What’s in a Style Name?

May 31st, 2015 • by Gina McCreadie
Gina McCreadie

Gina McCreadie

Gina McCreadie is a partner in the IP Litigation group where she heads the firm’s Copyright team and co-leads the Franchise team. She handles a wide range of trademark and copyright prosecution, enforcement and litigation matters on behalf of clients spanning several industries, including: food and beverage, craft breweries and distilleries, computer software, print and online media, digital photography and file-sharing, and jewelry and handbags. She also handles franchise litigation matters, primarily representing the franchisor.

So you’ve followed your trademark attorney’s advice regarding selection of your brand name or house mark. You’ve made sure that no one else is using the same or similar mark on or in connection with the same or similar goods. You’ve also made sure that the logo design for your mark isn’t confusingly similar to any other design in the alcohol space. So you’re free and clear to do whatever you want with the style names for your beer because you’ve cleared your brand, correct? Not necessarily.

In an increasingly crowded market and with craft brewers experimenting with different types or hybrids of brews, style names for beers have become increasingly important. Brewers are starting to spend substantial time and resources coming up with unique style names and logos to go along with them to distinguish themselves in the marketplace.

I know what you’re thinking. It was already so expensive and time consuming to clear my brand name and to register my mark with the U.S. Patent and Trademark Office. Do I really have to worry about protecting each style name that I create, particularly when I’m not sure whether a new style will become popular enough to become a regular brew? You’re asking the right question. The decision of whether to register a style name requires thoughtful consideration and a balance of the pros and cons based on an informed understanding of U.S. trademark law.

You’ve heard this before. Rights in a trademark in the United States depend on use of that mark on or in connection with a good or service and not registration, but what exactly does this mean? In a nutshell, a trademark owner generates rights (and goodwill) in a mark from the moment that the mark is used on or in connection with a good or service. These are referred to as common law trademark rights. The key is, however, that those rights are limited to the geographic areas in which you are using that mark. For example, you open up a brewery in Portland, Oregon, and sell your beer at your brew pub and locally at a few bars and restaurants in Portland. You have therefore established rights in your mark (assuming no preexisting rights are held by another trademark owner) in Portland and arguably surrounding areas, but your rights do not extend any further than this geographic area. To expand your rights in the mark for your beer, you need to use your mark in other geographic areas. This means that even though you spent a lot of money developing your brand in Portland, another brewery can open under the same or similar name in Boulder, Colorado, a month later and there is nothing that you can do to stop it because this other trademark owner was the first to use the mark in Boulder. You cannot expand in Boulder. Of course, you can stop this other trademark owner from entering Portland, Oregon. The issue with common law trademark rights is that it becomes a race to the next state with the potential for two or more entities carving up and claiming territories throughout the United States leaving no trademark owner with nationwide rights. Given widespread use of the Internet and social media, it is very difficult for trademark owners to exist only in a single geographic area.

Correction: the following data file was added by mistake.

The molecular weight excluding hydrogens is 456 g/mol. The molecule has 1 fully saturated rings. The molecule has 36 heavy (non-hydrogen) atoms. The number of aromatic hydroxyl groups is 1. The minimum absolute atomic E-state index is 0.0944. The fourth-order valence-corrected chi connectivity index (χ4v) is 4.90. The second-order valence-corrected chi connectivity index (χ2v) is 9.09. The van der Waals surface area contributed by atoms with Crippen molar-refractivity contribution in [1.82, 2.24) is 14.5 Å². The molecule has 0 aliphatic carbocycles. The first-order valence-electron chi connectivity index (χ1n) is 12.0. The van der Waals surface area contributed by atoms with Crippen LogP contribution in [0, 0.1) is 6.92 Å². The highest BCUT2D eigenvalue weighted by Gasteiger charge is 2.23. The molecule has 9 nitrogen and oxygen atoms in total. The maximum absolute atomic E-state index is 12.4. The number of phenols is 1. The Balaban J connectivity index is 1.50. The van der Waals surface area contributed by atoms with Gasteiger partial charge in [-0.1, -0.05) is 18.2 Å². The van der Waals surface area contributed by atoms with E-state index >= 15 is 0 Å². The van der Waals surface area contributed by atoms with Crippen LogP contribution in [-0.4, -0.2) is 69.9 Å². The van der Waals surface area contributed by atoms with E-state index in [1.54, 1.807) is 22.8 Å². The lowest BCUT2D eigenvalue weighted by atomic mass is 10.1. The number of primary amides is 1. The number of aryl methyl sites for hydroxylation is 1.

This is where the benefit of a U.S. trademark registration comes in. Generally speaking, once a registration issues, you have the ability to prevent others from using the same or similar mark on the same or related goods or services throughout the United States regardless of where you are using your mark (assuming that you used your mark prior to use of a mark by the other trademark owner).

So let’s go back to the question of whether you should register the style name for your beer or any stylized logo that you use for that style. This decision will come down to balancing the costs associated with registration with how important you believe a particular style is to your beer lineup. For those styles that you believe have a unique and distinctive name and will be part of your lineup long term with the possibility of expanded distribution, registration would be highly recommended. For those styles that are not particularly unique and actually just describe the style of beer and you’re not sure whether it will be part of your lineup, registration is likely not recommended. These are the easy examples. Most styles fall somewhere in the middle. That’s where a trademark attorney who understands your business and knows where you want to be in five years comes in. They can provide guidance on registration and whether it is a worthwhile investment.

That being said, as with any trademark, the more unique and distinctive your style name is, the easier it will be to protect and enforce it. Style names can be fun and a great way to differentiate your beer in a crowded marketplace. At bottom, always select a style name that fits in with your overall brand (and make sure that no one else had the same idea first).